A recent survey conducted by British scientists shows that, though the public has a positive impression of chemistry’s role in social development and the improvement of human welfare, many people are not very sure about what chemists actually do (CI May 2016, pp16-19). In some ways, IUPAC’s influence on chemists is like that of chemistry on the general public. From the very start of our careers, chemists benefit from IUPAC, its periodic table, naming systems, standards, data, etc.. But many chemists are not familiar with IUPAC’s daily work. This situation reminds me of an aphorism of the ancient Chinese philosopher Lao Zi in his Tao Te Ching: “[The ubiquitous Tao is like] a loud but inaudible sound, a great but indiscernible semblance.”
As I see it, IUPAC needs to be heard and become more discernible. As its vision states: IUPAC is an indispensable worldwide resource for chemistry. A former bureau member once said to me, “If there was no such organization as IUPAC, somebody would have to create one.” Every chemist benefits from IUPAC, just as everyone benefits from chemistry itself. Having been in this area for more than 50 years, I’m grateful for how I have benefitted from the Union’s work throughout my career. It is of vital importance that we acknowledge the necessity of re-feeding this almost 100-year old organization, especially when the Union is operated on a voluntary basis. It has been, and will continue to be, volunteers who help realize IUPAC’s vision and goals.
IUPAC is a voluntary, nongovernmental, nonprofit organization working effectively in areas of nomenclature, terminology, symbols, standards, critically evaluated data, conferences, workshops, and publications. However, only its secretariat has fulltime staff members: all other works have been accomplished by more than 4000 dedicated volunteers from the international chemistry community. There are nearly 1500 volunteers engaged in committees and projects, almost 2000 affiliate members, and about the same number of fellows.
The fact that an international organization with a tremendous amount of work covering global issues that involve every aspect of chemistry has been run smoothly with these few employees and thousands of dedicated volunteers, is a living legend itself.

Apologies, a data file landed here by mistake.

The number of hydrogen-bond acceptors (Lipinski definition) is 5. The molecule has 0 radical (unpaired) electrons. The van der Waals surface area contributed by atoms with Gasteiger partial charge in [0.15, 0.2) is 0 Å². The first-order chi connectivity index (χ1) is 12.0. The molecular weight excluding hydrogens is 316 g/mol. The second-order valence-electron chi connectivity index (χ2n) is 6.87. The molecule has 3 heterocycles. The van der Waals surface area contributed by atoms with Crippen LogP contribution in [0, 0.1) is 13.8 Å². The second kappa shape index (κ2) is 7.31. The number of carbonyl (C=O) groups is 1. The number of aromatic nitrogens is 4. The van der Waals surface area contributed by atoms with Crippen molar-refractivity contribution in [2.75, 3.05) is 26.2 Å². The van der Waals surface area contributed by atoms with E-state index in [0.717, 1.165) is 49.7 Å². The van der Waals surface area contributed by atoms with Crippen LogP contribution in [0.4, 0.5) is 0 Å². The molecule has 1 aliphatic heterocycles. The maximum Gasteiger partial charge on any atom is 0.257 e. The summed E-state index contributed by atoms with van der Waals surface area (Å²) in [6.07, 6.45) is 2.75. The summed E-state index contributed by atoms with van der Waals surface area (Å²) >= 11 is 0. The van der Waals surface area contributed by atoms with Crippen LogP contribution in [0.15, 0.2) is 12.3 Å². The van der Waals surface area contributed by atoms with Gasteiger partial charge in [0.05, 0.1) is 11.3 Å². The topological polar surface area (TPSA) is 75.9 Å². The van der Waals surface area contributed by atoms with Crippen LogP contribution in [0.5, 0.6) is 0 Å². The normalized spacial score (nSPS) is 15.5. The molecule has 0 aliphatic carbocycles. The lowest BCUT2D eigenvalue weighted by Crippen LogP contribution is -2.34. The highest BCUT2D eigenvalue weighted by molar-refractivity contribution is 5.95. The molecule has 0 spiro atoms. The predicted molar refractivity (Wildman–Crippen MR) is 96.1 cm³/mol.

The past president, Professor Jung-Il Jin (Korea), was my tutor for post graduate study at the University of Massachusetts–Amherst. It was he who encouraged me to volunteer for IUPAC. I am grateful that such connections have continued to develop in my career. I believe it’s a common experience for many IUPAC members that our mentors, alumni, and workmates participating in IUPAC activities have encouraged us to follow their lead and contribute to IUPAC. IUPAC brings together people with similar interests and diverse professional skills, nurtures new professional connections, broadens our perspectives, and strives to make advancements.
While drafting this article, I first used the title “a voluntary organization offering an international stage”. Later I felt that “stage” was probably not the most suitable word since our volunteers do not come here to represent themselves, but to contribute to the development of chemistry, which we cherish as a lifelong career. We unite in an international family.
To make this point clearer, I would like to quote the president of the Polymer Division, Gregory Russell, from his report to the 98th Bureau Meeting: “IUPAC has to stand for quality, rigor and consensus. If one has good people, then all this will follow. By good people I not only mean intelligent, knowledgeable, personable and passionate people, but perhaps even more importantly I mean selfless people who are given to serving others, rather than being people seeking self-gain, be it financial or reputational. IUPAC strategy must be underpinned by an understanding of this, in which context it is also important to remember without fail that IUPAC work is ‘for love not money’.”
I’m very glad to hear this resonance with the union founders’ ideal. I also believe that, with such selfless dedication from our volunteers, IUPAC will continue to prosper for a second century. Many thanks to our volunteers.
Prepared with the assistance of Ms. Minjie Huang.
©2016 by Walter de Gruyter Berlin/Boston